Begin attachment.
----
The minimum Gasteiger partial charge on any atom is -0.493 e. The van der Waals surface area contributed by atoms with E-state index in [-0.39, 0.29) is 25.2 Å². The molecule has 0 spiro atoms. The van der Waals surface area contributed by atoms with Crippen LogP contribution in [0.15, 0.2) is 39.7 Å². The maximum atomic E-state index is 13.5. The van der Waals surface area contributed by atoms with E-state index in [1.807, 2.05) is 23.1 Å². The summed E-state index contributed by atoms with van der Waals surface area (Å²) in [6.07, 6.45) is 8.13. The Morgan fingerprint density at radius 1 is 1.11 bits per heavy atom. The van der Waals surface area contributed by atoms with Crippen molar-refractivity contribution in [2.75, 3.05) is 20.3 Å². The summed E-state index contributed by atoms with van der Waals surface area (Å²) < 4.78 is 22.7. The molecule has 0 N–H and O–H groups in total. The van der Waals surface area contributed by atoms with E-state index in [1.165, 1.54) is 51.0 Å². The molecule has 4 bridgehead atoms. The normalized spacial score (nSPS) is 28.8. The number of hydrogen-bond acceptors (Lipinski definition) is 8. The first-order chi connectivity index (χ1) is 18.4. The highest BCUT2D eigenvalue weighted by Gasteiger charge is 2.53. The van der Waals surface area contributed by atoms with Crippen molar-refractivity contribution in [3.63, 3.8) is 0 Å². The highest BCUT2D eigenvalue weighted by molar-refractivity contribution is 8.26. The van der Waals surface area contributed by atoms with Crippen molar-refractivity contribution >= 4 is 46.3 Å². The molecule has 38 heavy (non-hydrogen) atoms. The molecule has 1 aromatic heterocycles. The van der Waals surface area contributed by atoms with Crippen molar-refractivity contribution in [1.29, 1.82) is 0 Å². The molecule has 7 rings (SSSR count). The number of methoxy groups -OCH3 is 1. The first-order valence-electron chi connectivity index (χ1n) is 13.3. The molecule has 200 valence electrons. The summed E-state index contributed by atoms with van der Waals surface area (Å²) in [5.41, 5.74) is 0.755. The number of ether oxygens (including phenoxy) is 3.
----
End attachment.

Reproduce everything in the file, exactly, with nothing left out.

The minimum Gasteiger partial charge on any atom is -0.493 e. The van der Waals surface area contributed by atoms with E-state index in [-0.39, 0.29) is 25.2 Å². The molecule has 0 spiro atoms. The van der Waals surface area contributed by atoms with Crippen LogP contribution in [0.15, 0.2) is 39.7 Å². The maximum atomic E-state index is 13.5. The van der Waals surface area contributed by atoms with E-state index in [1.807, 2.05) is 23.1 Å². The summed E-state index contributed by atoms with van der Waals surface area (Å²) in [6.07, 6.45) is 8.13. The Morgan fingerprint density at radius 1 is 1.11 bits per heavy atom. The van der Waals surface area contributed by atoms with Crippen molar-refractivity contribution in [2.75, 3.05) is 20.3 Å². The summed E-state index contributed by atoms with van der Waals surface area (Å²) < 4.78 is 22.7. The molecule has 0 N–H and O–H groups in total. The van der Waals surface area contributed by atoms with E-state index in [1.165, 1.54) is 51.0 Å². The molecule has 4 bridgehead atoms. The normalized spacial score (nSPS) is 28.8. The number of hydrogen-bond acceptors (Lipinski definition) is 8. The first-order chi connectivity index (χ1) is 18.4. The highest BCUT2D eigenvalue weighted by Gasteiger charge is 2.53. The van der Waals surface area contributed by atoms with Crippen molar-refractivity contribution in [3.63, 3.8) is 0 Å². The highest BCUT2D eigenvalue weighted by molar-refractivity contribution is 8.26. The van der Waals surface area contributed by atoms with Crippen molar-refractivity contribution >= 4 is 46.3 Å². The molecule has 38 heavy (non-hydrogen) atoms. The molecule has 1 aromatic heterocycles. The van der Waals surface area contributed by atoms with Crippen molar-refractivity contribution in [1.29, 1.82) is 0 Å². The molecule has 7 rings (SSSR count). The number of methoxy groups -OCH3 is 1. The first-order valence-electron chi connectivity index (χ1n) is 13.3. The molecule has 200 valence electrons. The summed E-state index contributed by atoms with van der Waals surface area (Å²) in [5.41, 5.74) is 0.755. The number of ether oxygens (including phenoxy) is 3.